Sarepta sustains high hopes for DMD drug eteplirsen with more PhII data
Sarepta Therapeutics ($SRPT) spotlighted continued benefits of treatment with its lead drug eteplirsen today in one of the most closely watched Phase IIb studies in the biotech industry. The data come as industry-watchers await word on whether the FDA will allow the company to pursue accelerated approval of the candidate in patients with a form of Duchenne muscular dystrophy, a rare genetic disease that wipes out muscle function in boys and leads to premature death.
In the latest update on the 12-patient trial Friday morning, the Cambridge, MA-based biotech reported 74-week results of a 6-minute walk test (6MWT), showing a 65.2-meter benefit for 6 patients in a modified intent-to-treat group. As Adam Feuerstein explains, those 6 boys who have been on the therapy since the start of the trial showed a decrease in 2.2 meters of walking distance compared with 64.6 meters less in those four patients who began on placebo and switched to eteplirsen after 24 weeks of the trial.
Through week 74, the company said, there have been no serious adverse events related to eteplirsen or new safety issues since a previous update at week 62 that showed one patient suffered from a short case of protein in his urine.
Sarepta has a lot riding on this small study, which the company hopes U.S. regulators will accept as qualifying evidence for a rapid pathway to approval for eteplirsen. Founded in 1980, the company aims to make the RNA-based therapy the first disease-modifying treatment for DMD approved in the U.S. Investors have swooned at earlier results from the Phase IIb trial, sending the company's shares up 468% over the past 12 months, according to Yahoo! Finance. The continued momentum for the stock could hinge on whether Sarepta gets in line for an early FDA approval or has to wait until after a lengthy Phase III study to seek a market nod.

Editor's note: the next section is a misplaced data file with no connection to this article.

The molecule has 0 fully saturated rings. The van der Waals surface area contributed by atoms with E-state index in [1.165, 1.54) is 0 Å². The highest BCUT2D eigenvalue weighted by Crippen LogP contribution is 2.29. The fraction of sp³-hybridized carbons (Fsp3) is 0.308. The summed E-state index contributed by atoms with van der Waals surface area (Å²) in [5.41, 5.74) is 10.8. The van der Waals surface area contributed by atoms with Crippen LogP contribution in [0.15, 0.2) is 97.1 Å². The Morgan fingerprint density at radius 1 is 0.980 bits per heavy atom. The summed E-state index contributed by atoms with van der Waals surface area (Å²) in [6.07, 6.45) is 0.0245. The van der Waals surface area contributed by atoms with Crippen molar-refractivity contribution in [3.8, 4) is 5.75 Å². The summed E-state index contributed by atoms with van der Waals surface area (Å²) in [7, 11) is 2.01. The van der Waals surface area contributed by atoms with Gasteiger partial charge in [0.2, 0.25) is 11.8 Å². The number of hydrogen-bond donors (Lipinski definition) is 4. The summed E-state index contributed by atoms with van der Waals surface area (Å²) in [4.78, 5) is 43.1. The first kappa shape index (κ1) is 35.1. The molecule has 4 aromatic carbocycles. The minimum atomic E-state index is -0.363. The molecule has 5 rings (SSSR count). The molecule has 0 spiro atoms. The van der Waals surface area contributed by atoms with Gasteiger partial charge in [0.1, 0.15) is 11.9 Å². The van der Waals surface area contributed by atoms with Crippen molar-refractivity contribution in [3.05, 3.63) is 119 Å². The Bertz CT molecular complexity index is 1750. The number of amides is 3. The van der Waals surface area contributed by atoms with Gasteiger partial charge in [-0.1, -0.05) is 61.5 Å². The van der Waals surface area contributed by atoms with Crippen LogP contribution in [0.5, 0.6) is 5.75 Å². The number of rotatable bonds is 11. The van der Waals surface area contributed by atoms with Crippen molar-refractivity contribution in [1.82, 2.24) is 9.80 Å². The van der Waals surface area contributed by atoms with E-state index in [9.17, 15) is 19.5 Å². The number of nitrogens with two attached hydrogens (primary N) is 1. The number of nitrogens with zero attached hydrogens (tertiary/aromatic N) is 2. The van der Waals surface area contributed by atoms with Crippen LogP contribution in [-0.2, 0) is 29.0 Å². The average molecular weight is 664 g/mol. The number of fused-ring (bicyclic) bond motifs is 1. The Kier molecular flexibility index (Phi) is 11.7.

The company is in a race with a rival DMD therapy from GlaxoSmithKline ($GSK) in Phase III. During development of GSK's therapy called drisapersen, four patients were hospitalized because of thrombocytopenia and several patients with severe proteinuria were also sent to the hospital, The Street reported in February. Glaxo licensed drisapersen from Prosensa, a 2012 Fierce 15 company.
|CEO Chris Garabedian|
"It's always nice to be first to market but I do not believe that it is critical to be first to market," Sarepta CEO Chris Garabedian told FierceBiotech in an interview on Thursday, before the company revealed the 74-week results this morning. "I do think it's critical to be best in class, and I do believe that we have a best-in-class drug in DMD."
"The reason I say it is not as critical" to be first to market "in this disease is that it's a long-term lifetime chronic disease," Garabedian added. "The safety profile and tolerability of a drug becomes much more important if you have two drugs that are working and one that is much easier to take, much easier to tolerate, doesn't have safety issues that might lead to hospitalizations or discontinuations. Then it makes a more compelling argument that, once a better therapy becomes available, to switch to that therapy."
Garabedian has kept the dialogue his company had with the FDA last month under wraps until after he and his team get the official minutes from the meeting. Everyone watching eteplirsen is now awaiting the update from Sarepta on potential accelerated approval later this month.
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